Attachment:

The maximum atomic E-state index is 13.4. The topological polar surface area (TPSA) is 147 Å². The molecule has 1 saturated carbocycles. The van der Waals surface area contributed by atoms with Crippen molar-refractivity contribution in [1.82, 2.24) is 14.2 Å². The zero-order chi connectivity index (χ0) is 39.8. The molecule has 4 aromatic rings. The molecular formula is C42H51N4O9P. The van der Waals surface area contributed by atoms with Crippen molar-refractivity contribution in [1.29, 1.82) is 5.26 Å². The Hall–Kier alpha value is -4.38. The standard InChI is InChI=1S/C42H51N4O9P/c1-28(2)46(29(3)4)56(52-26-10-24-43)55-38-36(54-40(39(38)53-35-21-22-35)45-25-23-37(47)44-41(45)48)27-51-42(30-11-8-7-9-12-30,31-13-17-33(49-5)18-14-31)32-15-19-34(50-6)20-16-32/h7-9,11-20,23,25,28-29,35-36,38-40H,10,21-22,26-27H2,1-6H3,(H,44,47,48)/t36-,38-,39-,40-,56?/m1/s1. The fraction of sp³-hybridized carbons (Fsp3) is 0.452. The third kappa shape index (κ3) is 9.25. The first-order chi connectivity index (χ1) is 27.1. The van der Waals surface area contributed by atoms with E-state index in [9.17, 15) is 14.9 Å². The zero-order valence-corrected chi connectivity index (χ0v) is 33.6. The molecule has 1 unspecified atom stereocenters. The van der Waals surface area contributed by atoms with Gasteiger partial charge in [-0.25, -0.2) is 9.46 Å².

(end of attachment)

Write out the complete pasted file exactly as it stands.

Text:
The maximum atomic E-state index is 13.4. The topological polar surface area (TPSA) is 147 Å². The molecule has 1 saturated carbocycles. The van der Waals surface area contributed by atoms with Crippen molar-refractivity contribution in [1.82, 2.24) is 14.2 Å². The zero-order chi connectivity index (χ0) is 39.8. The molecule has 4 aromatic rings. The molecular formula is C42H51N4O9P. The van der Waals surface area contributed by atoms with Crippen molar-refractivity contribution in [1.29, 1.82) is 5.26 Å². The Hall–Kier alpha value is -4.38. The standard InChI is InChI=1S/C42H51N4O9P/c1-28(2)46(29(3)4)56(52-26-10-24-43)55-38-36(54-40(39(38)53-35-21-22-35)45-25-23-37(47)44-41(45)48)27-51-42(30-11-8-7-9-12-30,31-13-17-33(49-5)18-14-31)32-15-19-34(50-6)20-16-32/h7-9,11-20,23,25,28-29,35-36,38-40H,10,21-22,26-27H2,1-6H3,(H,44,47,48)/t36-,38-,39-,40-,56?/m1/s1. The fraction of sp³-hybridized carbons (Fsp3) is 0.452. The third kappa shape index (κ3) is 9.25. The first-order chi connectivity index (χ1) is 27.1. The van der Waals surface area contributed by atoms with E-state index in [9.17, 15) is 14.9 Å². The zero-order valence-corrected chi connectivity index (χ0v) is 33.6. The molecule has 1 unspecified atom stereocenters. The van der Waals surface area contributed by atoms with Gasteiger partial charge in [-0.25, -0.2) is 9.46 Å².